When an old Gypsy man curses Billy Halleck for sideswiping his daughter, six weeks later he's 93 pounds lighter. Now Billy is terrified. And desperate enough for one last gamble...that will lead him to a nightmare showdown with the forces of evil melting his flesh away.
Set in 1980s New England, the novel focuses on an arrogant, obese lawyer named Billy Halleck, who has recently fought an agonizing court case in which he was charged with vehicular manslaughter after receiving a hand job from his wife Heidi while driving, causing him to run over an old woman... read more (warning: may contain spoilers)
Set in 1980s New England, the novel focuses on an arrogant, obese lawyer named Billy Halleck, who has recently fought an agonizing court case in which he was charged with vehicular manslaughter after receiving a hand job from his wife Heidi while driving, causing him to run over an old woman who was part of a group of traveling Gypsies. (Although the book contains passages supposedly in the Romani language, they are actually in Swedish, and are more or less gibberish.) Billy is acquitted thanks to the judge, who is a close friend of his. As Billy leaves the courthouse in his affluent Connecticut town, the old woman's ancient father, Taduz Lemke, strokes Billy's cheeks and whispers one word to him: "Thinner." The word, and the old man's behavior, startle Billy.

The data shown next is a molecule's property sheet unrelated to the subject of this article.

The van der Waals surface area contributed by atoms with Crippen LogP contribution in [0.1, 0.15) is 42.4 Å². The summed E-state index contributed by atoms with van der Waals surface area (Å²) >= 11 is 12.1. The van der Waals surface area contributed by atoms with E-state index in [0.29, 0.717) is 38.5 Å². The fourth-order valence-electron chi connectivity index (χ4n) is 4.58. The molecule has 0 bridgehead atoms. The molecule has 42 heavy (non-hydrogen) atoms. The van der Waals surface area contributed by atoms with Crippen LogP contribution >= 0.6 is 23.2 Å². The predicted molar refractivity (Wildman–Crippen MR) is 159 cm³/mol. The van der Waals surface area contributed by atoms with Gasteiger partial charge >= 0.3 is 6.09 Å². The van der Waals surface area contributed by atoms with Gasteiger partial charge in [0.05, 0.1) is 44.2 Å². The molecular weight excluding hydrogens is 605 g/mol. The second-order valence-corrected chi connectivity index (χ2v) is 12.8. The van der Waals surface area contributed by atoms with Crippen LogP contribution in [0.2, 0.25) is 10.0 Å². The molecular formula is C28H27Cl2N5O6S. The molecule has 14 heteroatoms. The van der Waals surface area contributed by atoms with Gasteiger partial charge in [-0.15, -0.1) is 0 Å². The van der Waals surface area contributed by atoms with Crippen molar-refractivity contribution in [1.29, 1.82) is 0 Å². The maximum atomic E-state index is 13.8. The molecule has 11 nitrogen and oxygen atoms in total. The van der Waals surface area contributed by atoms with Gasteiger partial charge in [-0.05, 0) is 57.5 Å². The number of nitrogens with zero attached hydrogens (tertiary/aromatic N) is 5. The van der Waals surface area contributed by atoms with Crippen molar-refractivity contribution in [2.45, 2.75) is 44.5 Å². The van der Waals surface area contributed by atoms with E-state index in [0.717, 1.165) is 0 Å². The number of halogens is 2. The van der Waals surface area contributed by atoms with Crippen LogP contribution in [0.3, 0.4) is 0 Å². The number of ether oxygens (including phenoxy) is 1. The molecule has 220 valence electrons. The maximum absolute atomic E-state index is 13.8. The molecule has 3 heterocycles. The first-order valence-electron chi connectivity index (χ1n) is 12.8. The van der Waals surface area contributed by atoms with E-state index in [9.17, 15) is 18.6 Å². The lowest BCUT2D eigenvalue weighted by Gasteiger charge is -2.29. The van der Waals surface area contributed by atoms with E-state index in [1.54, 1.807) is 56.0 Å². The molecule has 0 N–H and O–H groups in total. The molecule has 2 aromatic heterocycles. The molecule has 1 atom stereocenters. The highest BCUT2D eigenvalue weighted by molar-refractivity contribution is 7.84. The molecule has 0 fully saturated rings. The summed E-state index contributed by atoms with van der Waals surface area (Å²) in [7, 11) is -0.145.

From this point on, Billy quickly and inexplicably loses weight (about two pounds a day); the loss becomes more and more rapid and he realizes that Lemke has cursed him. He also learns that the judge who heard his case and gave the unfair verdict was also cursed by the old man—scales start growing on his skin. The town police chief who helped soft-pedal the charges against Billy is cursed with a horrifyingly extreme case of acne.
With the help of his friend Richie "The Hammer" Ginelli, a former client who is a Mafia figure (mentioned in King's The Dark Tower II: The Drawing of the Three), an emaciated and desperate Billy tracks the Gypsy band north along the seacoast of New England to Maine, where the stage is set for a confrontation between himself and Lemke, resolving the issue of the curse and the blood-debt owed by Billy.
After Richie terrorizes the Gypsy camp, Lemke agrees to meet with Billy. Lemke has brought a pie with him and cuts Billy's hand to add some of his blood to it, saying that the curse can be transferred to someone else but not destroyed. If Billy can get someone else to eat the pie, that person will be struck with the curse and Billy will regain his health but warns that the curse will enact faster. Lemke begs Billy to eat it himself and die with dignity, but Billy instead takes it home, discovering along the way that Richie has been murdered by the Gypsies. He intends to give the pie to Heidi, whom he has come to blame for his predicament; the next morning, though, he finds that both she and his daughter Linda have eaten from the pie. Realizing that both of them are now doomed, he cuts a slice for himself so that he can join them in death.
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